There are pros and cons for each of these 2FA options. Google Authenticator is more secure out of the box, but Authy can be backed up to multiple devices which means you are not locked out of accounts should you lose your primary handset. I’ll explain how to secure Authy so that you have the benefit of multi-device backup, without the security flaws that can be present in some configurations. You will need a backup device to install Authy on too.
- Install the Authy app on your main handset
- Add 2FA to your chosen websites using the Authy app
- In the settings on your main handset, allow multi-device
- Install the Authy app on your backup device
- Check that your accounts have synced across both devices
- In the settings on your main handset, turn off multi-device
- Setup a PIN number for the Authy app on both devices
Now both devices will sync, but further devices cannot be added to sync. This means that if an attacker was to compromise your mobile number, (it happens much more than you might think) they will not be able to add Authy to their device and sync your accounts.
If you choose to use Google Authenticator, you will be required to print and store backup codes for each website you decide to add.
Secure Your Accounts
Now that you have 2FA setup, you need secure your accounts. It’s best practice to secure everything that allows it. Most decent websites support 2FA these days, so get it enabled. Here’s a list to get you started, securing all of the below is extremely IMPORTANT:
- Add 2FA to your password manager
- Add 2FA to your Google account(s)
- Add 2FA to your e-mail accounts
- Add 2FA to your crypto exchange accounts
- Add 2FA everywhere else you can
4 Mobile Phones
Your mobile phone is a weakness in your security armor. Hackers regularly trick telcos into porting their victims’ numbers to their SIM cards by simply calling up, and playing it dumb. They could have also obtained personal details about you from a dump, hack, social network or some other means which will give them extra sway with your telco when they’re trying to pass themselves off as you. This is the main reason it is a bad idea to use SMS as a 2FA option.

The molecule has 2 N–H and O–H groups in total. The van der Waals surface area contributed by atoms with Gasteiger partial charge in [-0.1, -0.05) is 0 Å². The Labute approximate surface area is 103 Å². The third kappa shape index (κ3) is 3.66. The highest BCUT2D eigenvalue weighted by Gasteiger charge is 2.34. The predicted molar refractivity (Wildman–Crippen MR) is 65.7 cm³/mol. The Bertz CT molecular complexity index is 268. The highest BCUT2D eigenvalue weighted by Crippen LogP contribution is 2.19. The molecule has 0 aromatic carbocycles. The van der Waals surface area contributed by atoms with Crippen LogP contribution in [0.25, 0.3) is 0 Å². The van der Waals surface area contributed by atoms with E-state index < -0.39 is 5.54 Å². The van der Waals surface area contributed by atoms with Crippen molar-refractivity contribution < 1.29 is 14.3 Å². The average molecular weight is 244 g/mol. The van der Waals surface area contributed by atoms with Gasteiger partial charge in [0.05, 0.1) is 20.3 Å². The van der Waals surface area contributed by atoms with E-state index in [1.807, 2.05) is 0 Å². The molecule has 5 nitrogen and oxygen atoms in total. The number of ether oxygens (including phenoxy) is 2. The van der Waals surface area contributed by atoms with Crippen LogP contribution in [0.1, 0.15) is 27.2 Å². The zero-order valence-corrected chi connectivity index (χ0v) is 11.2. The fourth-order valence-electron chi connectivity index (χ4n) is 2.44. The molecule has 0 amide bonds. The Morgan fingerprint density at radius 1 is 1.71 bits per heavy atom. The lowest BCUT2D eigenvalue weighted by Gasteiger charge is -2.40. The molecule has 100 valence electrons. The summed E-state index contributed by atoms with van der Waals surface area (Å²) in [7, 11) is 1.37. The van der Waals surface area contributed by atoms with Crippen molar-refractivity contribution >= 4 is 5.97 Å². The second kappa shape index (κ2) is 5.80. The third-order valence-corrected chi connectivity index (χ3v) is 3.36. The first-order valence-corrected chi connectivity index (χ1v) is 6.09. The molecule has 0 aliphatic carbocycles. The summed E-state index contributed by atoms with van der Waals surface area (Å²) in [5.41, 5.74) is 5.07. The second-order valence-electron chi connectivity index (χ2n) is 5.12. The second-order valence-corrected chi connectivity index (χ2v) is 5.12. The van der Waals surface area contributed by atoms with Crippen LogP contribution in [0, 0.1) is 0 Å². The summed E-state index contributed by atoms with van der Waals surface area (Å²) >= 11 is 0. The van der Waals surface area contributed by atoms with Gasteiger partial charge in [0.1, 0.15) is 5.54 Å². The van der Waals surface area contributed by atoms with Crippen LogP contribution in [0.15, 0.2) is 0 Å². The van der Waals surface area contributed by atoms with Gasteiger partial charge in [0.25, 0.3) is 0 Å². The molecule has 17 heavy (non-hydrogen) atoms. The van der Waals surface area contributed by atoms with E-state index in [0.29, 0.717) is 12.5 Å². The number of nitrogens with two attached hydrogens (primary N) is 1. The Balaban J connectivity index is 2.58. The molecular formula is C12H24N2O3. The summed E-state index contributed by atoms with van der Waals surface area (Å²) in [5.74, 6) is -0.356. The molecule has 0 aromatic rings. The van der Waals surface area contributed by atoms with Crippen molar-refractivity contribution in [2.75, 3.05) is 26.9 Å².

There are some steps you can take to secure your mobile account, but sometimes these options may not be available, it depends on your telco. It’s advisable to do as many of the below as possible to secure your account:
- Set up an account PIN number
- Ensure this PIN number must be used to talk to a representative or make any changes at all on your account
- Memorize your PIN
- Ask your telco what would happen if you forget your PIN and ensure it is secure
- Use a telco specific e-mail address for your account (similar method as using a crypto-specific e-mail)
5 Think Like a Nasty Hacker
If you were a career hacker, whose income revolved around finding and exploiting information relating to a person, e-mail account, or phone number, what lengths would you go to? The answer is probably “any,” and this is why you need to put yourselves in a hackers shoes to make sure you are secure.
Being security aware is more of a mindset than a method, but the following steps should get your started to thinking like a hacker:
- Dox yourself – use Google, social media and other resources to try to find your personal information online.
- Do the above for names, addresses, e-mails, phone numbers and any other personal information you can think of.
There are many ways a hacker can infiltrate your online identity, and it’s important to stay in the mindset that it could, and might, happen to you.
I’ll leave you with the eeriest example:
The photos on your mobile phone may contain EXIF data. This data includes the make and model of your phone, the software version (hacker jackpot), the date and time you took the photo and the GPS coordinates of where you took the photo (amongst other things). Yes, you heard me right, your uploaded photos could give a hacker or thief pinpoint directions to your house, bedroom or office. Scary right?
Luckily, most major social networks strip this data away from uploaded images, but there are plenty of smaller sites, blogs, and services that don’t. Something as simple as uploading a photo could lead a hacker to your address. If this doesn’t drive the importance of OPSEC and good security practices home, then I don’t know what will.
Feel free to debate the methods discussed in this article below. If I’ve missed anything, please let me know.